But the irony of the situation is that the policy mistakes made in a country like the US over the past few decades have been in the service of interest groups, and in direct opposition to the will of the people. Public opinion in the US, the UK and France has consistently been against foreign wars, austerity measures, or the deterioration of social services. The general public has wanted decent incomes for all, reduced corporate power, accountability for corrupt bankers and politicians, and better and more equitable relations with other nations and cultures. Most people support clean energy and less pollution, as well as healthcare and education sector reforms that benefit the poor, the elderly and other vulnerable groups.

So, it is too little democracy rather than too much of it that has led to disastrous Western policies. It is precisely in the fact that politicians are corrupt and non-responsive to the wishes of the electorate that we can find the reasons for the current debacle. Should there be more democracy in the West, many of the ills of today would be cured. A more people-centered system of governance in these countries would automatically reduce the power of corporations over the media, banks, academia, and public policy.

And herein lie the reasons behind such unexpected "campaigning" against "big government." Portraying "government" as the "enemy" of the "people" certainly ensures that the potential power that average citizens could exercise over their own fates can never be realized. Instilling an irrational fear of foreign "enemies" or "terrorists" also helps the cause of corporate fascism.

So a question arises on the cause of this weakness in Western "democracy." And the answer to this seemingly complex question may be quite simple: The problem is in "representation" itself. Representative democracy is not real democracy. It rather is a form of shirking responsibility, by pushing the difficult decisions onto the shoulders of elected representatives who cannot possibly be expected to take care of the needs of so many constituents.

By placing our trust in elected representatives and allowing them to take decisions on our behalf for the next four or five years, we are in effect saying that we do not care enough to take charge over matters that affect our lives on a daily basis. We even allow them to declare war in our name. By bowing to the power of "leaders," we admit our willingness to be led by others, even to the limit of life and death decisions. This encourages corruption and throws the elected politicians to the wolves--the 1% who do have the resources and the power to practically own "our' representatives. These are people who would not hesitate to steal our savings in banks, and to declare war on the world for the sake of greed alone.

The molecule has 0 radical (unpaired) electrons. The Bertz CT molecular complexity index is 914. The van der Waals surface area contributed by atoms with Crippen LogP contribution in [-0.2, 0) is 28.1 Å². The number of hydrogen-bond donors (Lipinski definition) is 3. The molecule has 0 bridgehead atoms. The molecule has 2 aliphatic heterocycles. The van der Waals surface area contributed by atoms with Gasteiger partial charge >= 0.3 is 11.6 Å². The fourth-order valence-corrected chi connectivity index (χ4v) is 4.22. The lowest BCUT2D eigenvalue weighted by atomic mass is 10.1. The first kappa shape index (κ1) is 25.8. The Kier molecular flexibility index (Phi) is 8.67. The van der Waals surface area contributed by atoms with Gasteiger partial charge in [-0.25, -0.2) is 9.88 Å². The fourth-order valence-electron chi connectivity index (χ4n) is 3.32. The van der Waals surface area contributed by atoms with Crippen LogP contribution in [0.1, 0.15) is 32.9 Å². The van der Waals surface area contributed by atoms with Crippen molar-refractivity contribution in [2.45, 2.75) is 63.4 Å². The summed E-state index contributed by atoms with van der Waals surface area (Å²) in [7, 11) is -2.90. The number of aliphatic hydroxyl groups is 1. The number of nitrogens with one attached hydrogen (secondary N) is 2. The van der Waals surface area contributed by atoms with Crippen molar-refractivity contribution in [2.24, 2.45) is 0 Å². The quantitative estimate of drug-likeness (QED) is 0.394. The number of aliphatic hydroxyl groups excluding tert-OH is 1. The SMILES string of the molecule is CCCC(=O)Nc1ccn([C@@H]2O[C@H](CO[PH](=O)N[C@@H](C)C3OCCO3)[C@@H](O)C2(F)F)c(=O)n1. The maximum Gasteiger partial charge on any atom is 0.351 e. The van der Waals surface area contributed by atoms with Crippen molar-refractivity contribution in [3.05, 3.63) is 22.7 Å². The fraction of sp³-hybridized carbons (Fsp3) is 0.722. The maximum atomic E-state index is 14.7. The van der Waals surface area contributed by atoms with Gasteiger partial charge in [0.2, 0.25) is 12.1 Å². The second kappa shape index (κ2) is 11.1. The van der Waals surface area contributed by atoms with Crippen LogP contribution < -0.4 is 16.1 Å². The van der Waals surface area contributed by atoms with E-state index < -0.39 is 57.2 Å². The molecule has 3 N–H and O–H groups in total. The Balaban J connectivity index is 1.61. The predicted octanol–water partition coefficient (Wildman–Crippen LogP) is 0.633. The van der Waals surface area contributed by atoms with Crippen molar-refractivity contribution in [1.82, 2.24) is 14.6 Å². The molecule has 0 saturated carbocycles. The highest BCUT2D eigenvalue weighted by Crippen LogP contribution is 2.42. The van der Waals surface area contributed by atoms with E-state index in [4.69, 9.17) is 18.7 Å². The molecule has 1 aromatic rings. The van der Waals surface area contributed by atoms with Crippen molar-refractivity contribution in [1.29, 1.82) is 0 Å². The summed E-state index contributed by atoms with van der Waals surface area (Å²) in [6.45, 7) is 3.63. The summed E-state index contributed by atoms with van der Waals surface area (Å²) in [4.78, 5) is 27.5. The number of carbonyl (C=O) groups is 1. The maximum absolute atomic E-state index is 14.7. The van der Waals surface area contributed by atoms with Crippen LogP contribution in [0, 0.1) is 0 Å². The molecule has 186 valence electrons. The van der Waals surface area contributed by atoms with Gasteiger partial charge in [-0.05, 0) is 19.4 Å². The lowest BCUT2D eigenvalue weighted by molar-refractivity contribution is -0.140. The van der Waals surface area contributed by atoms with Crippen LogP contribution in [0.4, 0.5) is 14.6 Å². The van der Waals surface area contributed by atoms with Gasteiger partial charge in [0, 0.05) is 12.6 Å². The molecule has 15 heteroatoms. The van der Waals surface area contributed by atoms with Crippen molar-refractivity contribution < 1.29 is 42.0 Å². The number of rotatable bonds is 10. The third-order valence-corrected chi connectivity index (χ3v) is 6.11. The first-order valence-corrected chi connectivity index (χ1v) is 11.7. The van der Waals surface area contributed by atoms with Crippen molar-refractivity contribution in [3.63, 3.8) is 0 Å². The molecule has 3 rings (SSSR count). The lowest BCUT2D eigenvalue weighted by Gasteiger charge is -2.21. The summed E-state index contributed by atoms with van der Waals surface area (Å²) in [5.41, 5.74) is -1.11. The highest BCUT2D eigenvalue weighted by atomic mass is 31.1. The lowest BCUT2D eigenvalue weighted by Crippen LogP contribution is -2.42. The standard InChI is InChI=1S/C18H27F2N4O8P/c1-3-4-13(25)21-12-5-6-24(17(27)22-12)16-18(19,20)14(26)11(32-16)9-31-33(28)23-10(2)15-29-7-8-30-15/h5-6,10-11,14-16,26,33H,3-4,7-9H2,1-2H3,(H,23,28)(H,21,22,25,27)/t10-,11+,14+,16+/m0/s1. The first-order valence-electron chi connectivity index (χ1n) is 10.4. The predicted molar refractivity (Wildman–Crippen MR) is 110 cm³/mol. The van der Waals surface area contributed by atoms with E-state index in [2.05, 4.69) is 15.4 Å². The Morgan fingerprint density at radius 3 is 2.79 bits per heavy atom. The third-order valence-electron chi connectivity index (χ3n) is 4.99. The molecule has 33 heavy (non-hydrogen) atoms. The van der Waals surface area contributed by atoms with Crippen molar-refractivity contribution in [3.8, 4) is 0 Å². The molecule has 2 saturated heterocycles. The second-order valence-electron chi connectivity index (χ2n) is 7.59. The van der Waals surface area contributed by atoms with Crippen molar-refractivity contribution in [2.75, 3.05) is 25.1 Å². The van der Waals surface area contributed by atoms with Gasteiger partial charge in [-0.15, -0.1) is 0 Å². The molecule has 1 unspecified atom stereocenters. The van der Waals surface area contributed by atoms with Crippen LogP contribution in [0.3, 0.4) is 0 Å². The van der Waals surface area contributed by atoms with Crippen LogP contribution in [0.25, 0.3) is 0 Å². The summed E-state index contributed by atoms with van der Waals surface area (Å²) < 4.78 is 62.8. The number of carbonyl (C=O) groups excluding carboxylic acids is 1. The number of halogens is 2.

Put differently: If all major national and local policies had to be voted on by the general population of a country, no interest group or lobby could have as much control over the wealth or policies of a nation. A president could never start a war on another nation willy-nilly. Extra-judicial killings would be impossible. Corrupt bankers could not get away with murder. Corporations could not rape and pillage the world. People would be earning decent incomes, and they would have free access to healthcare and education, especially in a country as rich as the US.

In a system of Direct Democracy, people would actually see good results from good government, by the people and for the people. 

 

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http://niloufarparsi.wordpress.com
An average Iranian with a keen interest in international affairs. Niloufar is a graduate in Development Studies in the UK, and works as an international consultant in the field of international development (non-profit).